- John Oreovicz, Autos, Open-Wheel
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BALTIMORE -- Once again, Will Power was the fastest man on the track in an Indy car race.
Once again, he didn't win.
Power crushed his competition in qualifying for the Grand Prix of Baltimore, claiming pole position for the 23rd time in the 52 races since he joined Team Penske on a part-time basis in 2009.
But the unpredictable nature of the Izod IndyCar Series means the fastest driver doesn't always win. And after finishing sixth Sunday in Baltimore, Power must be starting to wonder what it's going to take for him to score his first win since he triumphed in Sao Paulo, Brazil, four months ago.
The 31-year-old Australian has won 15 races during his Penske tenure, including three in a row earlier this year. A win on Sunday in Baltimore would have almost guaranteed Power's first (and Team Penske's 13th) IndyCar Series championship.
Instead, chief rival Ryan Hunter-Reay used an aggressive strategy devised by team owner Michael Andretti to score an unlikely victory on the Baltimore streets after starting from 10th place. In the process, he cut Power's championship lead from 37 to 17 points.
It's the third consecutive season that Power enters the final race of the season involved in a close championship battle. So far, he's 0-for-2.
"Every weekend, we're the quickest -- not just the quickest, but by a bunch," he said Sunday after the race. "And circumstances seem to prevent us from winning. That can become frustrating when you're the quickest guy in town.
"When you look at the last three races Mid Ohio, pole, quickest again, lost in the pits. Sonoma, lost it on the yellow. And today lost it with the weather. It never comes easy. We just have to do our best and fight like a dog 'til the end. We'll come out swinging."
The uncertain weather was a wild card that Power didn't need. The rain started falling about 10 laps in, and by the time all the pit stops and tire strategies had worked themselves out, he found himself mired in the pack in 17th place.
Power had a stressful day keeping his car intact as he worked his way through the pack. Meanwhile, Hunter-Reay, with superior track position from Lap 19 onward, pulled off an audacious restart on Lap 69, passing Power's teammate Ryan Briscoe to steal a potentially momentum-shifting victory.
Power and the Penske team were unhappy about the restart after the race, claiming that Hunter-Reay jumped it. In the past, Power might have dwelled on the perceived injustice.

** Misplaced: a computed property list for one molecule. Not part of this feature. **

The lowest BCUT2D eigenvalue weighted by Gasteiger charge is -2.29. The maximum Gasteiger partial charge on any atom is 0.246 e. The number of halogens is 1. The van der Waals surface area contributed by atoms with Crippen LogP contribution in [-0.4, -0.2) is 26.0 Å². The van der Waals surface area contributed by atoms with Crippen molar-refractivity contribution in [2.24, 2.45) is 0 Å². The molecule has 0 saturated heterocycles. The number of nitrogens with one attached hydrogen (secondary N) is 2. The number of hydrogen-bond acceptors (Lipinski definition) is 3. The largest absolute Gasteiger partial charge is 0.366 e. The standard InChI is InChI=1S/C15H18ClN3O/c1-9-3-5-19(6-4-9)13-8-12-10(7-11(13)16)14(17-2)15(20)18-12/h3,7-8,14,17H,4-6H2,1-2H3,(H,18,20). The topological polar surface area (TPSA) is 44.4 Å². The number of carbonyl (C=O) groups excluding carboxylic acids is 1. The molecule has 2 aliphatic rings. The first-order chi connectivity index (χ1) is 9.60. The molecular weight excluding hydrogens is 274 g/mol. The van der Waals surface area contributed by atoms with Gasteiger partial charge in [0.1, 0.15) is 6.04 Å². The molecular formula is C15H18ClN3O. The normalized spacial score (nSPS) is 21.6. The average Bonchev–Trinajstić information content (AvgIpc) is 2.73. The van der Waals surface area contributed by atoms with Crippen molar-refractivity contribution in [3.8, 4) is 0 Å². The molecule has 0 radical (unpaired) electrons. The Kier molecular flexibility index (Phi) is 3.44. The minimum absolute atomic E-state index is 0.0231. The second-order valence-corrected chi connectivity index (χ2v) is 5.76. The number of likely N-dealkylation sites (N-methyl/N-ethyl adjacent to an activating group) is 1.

But even though the race wins haven't materialized since springtime, Power has maintained a more positive and optimistic outlook this year than he may have outwardly displayed in his 2010 and '11 clashes with Dario Franchitti.
"Everyone's just looking at what the potential was, and the potential was winning the last three races," he said. "After winning three races in the beginning of the year in a row and not to win another one, we never would have thought that.
"So it's actually not bad. We keep getting points, we're here and we have a 17-point lead. We just need to forget about this -- you know, if we thought with three races to go we would have a 17-point lead now, we would actually be pretty happy."
After seeing his points lead cut in half at Baltimore, talk inevitably turned to Power's ability to close out a championship. Once again, the season finale is on a high-speed oval, where Power has scored only one of his 18 career wins.
There's the additional plot line of the 500-mile race length, IndyCar's first 500-miler outside of Indianapolis in a decade.
"Now we get to go to Fontana, which is an absolute crapshoot," observed Hunter-Reay. "It's wide open and anybody's race."
This is the first time Hunter-Reay has been in contention for an Indy car championship in his career, and he seems as relaxed as can be. It's a stark contrast to Power's often intense public persona.
"The championship was on the line today and that's really the only thing I'm fixated on winning," Hunter-Reay said. "This is all I've worked for my entire life, and to come this close, I haven't been nervous at all or anything. We've been keeping it light and having fun. I've just been enjoying it and driving 110 percent and really getting along with the cars. I feel like I'm in rhythm with the car. Hopefully we'll have that at Fontana, too."
Power is also ready for the 500-mile showdown at Fontana. On Sunday, he managed to keep his disappointment of seeing another potential race win slip away in check and he engaged in friendly banter with his championship rival.
"The good news is, if I take Hunter-Reay out in the last race, we crash out together, I win," he joked as Hunter-Reay arrived at the postrace news conference.
"Ryan is a very tough competitor and we both understand the bad-luck thing," Power added. "The guy who has the least amount of those sort of days wins the championship. And that's just how it goes. You can be as upset as you want at the time and say it not fair and bad luck and all this, but at the end of the day it kind of all works itself out by the end.
"It's going to be interesting, a 500-mile race," he said. "Maybe it will be the first time I finish the last race, because every year, I get crashed out. I'm determined this time to just finish the last race -- and finish it as the leader of the championship."
Will Power had hoped to celebrate his first IndyCar Series championship Sunday in Baltimore. But Ryan Hunter-Reay ruined the party.